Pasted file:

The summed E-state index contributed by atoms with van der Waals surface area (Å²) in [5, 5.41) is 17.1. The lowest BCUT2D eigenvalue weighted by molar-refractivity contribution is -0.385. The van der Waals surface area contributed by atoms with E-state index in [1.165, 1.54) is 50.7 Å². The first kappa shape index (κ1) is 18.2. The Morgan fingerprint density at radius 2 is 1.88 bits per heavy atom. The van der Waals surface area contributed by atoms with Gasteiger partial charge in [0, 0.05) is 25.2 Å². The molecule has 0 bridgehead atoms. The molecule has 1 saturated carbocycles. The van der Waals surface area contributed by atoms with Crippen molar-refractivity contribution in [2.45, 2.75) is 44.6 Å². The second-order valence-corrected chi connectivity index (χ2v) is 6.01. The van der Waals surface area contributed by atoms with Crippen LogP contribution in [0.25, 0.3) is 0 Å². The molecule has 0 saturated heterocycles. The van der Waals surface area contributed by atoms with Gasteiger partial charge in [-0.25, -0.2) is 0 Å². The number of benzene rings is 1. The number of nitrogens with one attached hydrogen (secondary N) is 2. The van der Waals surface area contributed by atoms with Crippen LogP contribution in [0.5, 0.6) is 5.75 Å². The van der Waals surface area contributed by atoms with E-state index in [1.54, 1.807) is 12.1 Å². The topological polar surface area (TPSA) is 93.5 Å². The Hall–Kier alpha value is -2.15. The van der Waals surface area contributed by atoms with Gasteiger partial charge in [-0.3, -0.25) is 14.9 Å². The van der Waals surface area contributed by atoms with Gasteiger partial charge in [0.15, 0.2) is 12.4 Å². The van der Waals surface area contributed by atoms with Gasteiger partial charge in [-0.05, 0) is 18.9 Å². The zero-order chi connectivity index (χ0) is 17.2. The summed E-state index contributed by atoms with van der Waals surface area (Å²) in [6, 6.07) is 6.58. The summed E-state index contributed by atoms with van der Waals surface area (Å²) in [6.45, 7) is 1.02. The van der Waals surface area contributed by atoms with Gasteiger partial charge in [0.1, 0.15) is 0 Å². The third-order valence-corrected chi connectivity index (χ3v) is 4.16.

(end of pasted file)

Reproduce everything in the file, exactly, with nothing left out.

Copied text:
The summed E-state index contributed by atoms with van der Waals surface area (Å²) in [5, 5.41) is 17.1. The lowest BCUT2D eigenvalue weighted by molar-refractivity contribution is -0.385. The van der Waals surface area contributed by atoms with E-state index in [1.165, 1.54) is 50.7 Å². The first kappa shape index (κ1) is 18.2. The Morgan fingerprint density at radius 2 is 1.88 bits per heavy atom. The van der Waals surface area contributed by atoms with Gasteiger partial charge in [0, 0.05) is 25.2 Å². The molecule has 0 bridgehead atoms. The molecule has 1 saturated carbocycles. The van der Waals surface area contributed by atoms with Crippen molar-refractivity contribution in [2.45, 2.75) is 44.6 Å². The second-order valence-corrected chi connectivity index (χ2v) is 6.01. The van der Waals surface area contributed by atoms with Crippen LogP contribution in [0.25, 0.3) is 0 Å². The molecule has 0 saturated heterocycles. The van der Waals surface area contributed by atoms with Gasteiger partial charge in [-0.25, -0.2) is 0 Å². The number of benzene rings is 1. The number of nitrogens with one attached hydrogen (secondary N) is 2. The van der Waals surface area contributed by atoms with Crippen LogP contribution in [0.5, 0.6) is 5.75 Å². The van der Waals surface area contributed by atoms with E-state index in [1.54, 1.807) is 12.1 Å². The topological polar surface area (TPSA) is 93.5 Å². The Hall–Kier alpha value is -2.15. The van der Waals surface area contributed by atoms with Gasteiger partial charge in [-0.3, -0.25) is 14.9 Å². The van der Waals surface area contributed by atoms with Gasteiger partial charge in [0.15, 0.2) is 12.4 Å². The van der Waals surface area contributed by atoms with Gasteiger partial charge in [-0.05, 0) is 18.9 Å². The zero-order chi connectivity index (χ0) is 17.2. The summed E-state index contributed by atoms with van der Waals surface area (Å²) in [6, 6.07) is 6.58. The summed E-state index contributed by atoms with van der Waals surface area (Å²) in [6.45, 7) is 1.02. The van der Waals surface area contributed by atoms with Gasteiger partial charge in [0.1, 0.15) is 0 Å². The third-order valence-corrected chi connectivity index (χ3v) is 4.16.